Unseen Photography at the Getty
|Alison Rossiter, Gevaert Gevaluxe Velours, Exact Expiration Date Unknown, ca. 1930s, Processed 2014, 2014|
"Unseen: 35 Years of Collecting Photographs" marks the collection's 35th anniversary with a selection of works that have never been shown before (not at the Getty, anyway). It throws in a few famous images, such as William Eggleston's Dolls on Cadillac, Memphis and Laura Aguilar's Three Eagles Flying. Mainly it's a selection of works that will be new even to the well-schooled, and there are many new acquisitions.
|William Eggleston, Dolls on Cadillac, Memphis, 1972. (c) Eggleston Artistic Trust|
|Laura Aguilar, Three Eagles Flying, 1990. (c) Laura Aguilar Trust of 2016. The Getty acquired 35 Aguilar photographs in 2019.|
|Walker Evans, Two Giraffes, Circus Winter Quarters, Sarasota, 1941. (c) Walker Evans Archives, Metropolitan Museum of Art. The print is owned by the Getty and was acquired as part of the Arnold Crane collection.|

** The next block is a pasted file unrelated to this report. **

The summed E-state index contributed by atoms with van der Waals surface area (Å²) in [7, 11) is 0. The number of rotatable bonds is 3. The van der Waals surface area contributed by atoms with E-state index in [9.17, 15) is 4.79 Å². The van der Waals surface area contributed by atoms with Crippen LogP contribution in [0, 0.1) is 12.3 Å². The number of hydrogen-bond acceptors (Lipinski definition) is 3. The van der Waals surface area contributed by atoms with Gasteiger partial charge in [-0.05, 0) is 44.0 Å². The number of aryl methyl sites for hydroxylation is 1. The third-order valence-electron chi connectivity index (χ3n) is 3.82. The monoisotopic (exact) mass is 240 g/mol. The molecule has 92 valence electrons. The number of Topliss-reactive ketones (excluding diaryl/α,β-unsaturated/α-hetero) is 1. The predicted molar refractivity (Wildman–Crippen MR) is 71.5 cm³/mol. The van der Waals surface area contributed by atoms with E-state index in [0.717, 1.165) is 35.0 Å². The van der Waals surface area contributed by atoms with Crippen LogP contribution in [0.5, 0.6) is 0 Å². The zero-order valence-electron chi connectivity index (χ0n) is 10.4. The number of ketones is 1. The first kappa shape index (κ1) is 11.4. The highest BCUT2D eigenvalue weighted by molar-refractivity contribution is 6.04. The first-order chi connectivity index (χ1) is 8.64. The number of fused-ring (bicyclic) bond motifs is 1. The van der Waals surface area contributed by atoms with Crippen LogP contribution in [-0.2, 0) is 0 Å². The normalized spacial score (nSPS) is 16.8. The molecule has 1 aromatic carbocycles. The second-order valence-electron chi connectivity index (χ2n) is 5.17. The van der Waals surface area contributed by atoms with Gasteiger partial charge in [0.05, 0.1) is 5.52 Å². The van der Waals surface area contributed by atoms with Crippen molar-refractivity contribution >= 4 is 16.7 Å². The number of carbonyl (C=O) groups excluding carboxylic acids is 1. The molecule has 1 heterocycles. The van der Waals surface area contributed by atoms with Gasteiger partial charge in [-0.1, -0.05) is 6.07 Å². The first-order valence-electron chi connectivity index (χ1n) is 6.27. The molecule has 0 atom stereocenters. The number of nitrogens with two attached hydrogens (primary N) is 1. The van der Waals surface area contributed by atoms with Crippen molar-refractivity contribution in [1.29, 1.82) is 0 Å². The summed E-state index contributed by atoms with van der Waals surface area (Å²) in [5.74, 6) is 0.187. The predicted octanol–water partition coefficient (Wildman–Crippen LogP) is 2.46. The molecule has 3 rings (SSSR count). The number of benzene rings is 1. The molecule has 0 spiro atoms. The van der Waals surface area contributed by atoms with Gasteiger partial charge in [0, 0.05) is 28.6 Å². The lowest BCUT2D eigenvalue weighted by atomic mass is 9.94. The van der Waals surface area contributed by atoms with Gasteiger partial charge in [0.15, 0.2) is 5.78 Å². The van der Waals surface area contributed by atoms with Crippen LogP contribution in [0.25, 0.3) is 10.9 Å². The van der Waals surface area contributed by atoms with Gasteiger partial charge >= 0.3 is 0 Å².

|Carleton Watkins, Guadalupe Mill, 1860. Purchased from Trenor Park's collection at Park-McCullough House, Bennington, Vermont|
The numbers imply that the Getty has been adding something like an average of 3000 photographs a year, post the 1984 blitz. In comparison the Getty Center's photography exhibitions show something like a thousand images a year, and many are loans. At this rate most of the photographs acquired can never be shown in a Getty exhibition.
|Sharon Core, Early American, Strawberries and Ostrich Egg, 2007|
|Veronika Kellndorfer, Succulent Screen, 2007|
Sam Wagstaff understood the power of photos created for legal, medical, or scientific purposes. Among the newest acquisitions is an album of crime scene photos by the notorious Paris cop Alphonse Bertillon, inventor of the mug shot and prosecution witness in the Dreyfus Affair.
|Alphonse Bertillon, Affaire Alaux, 1902|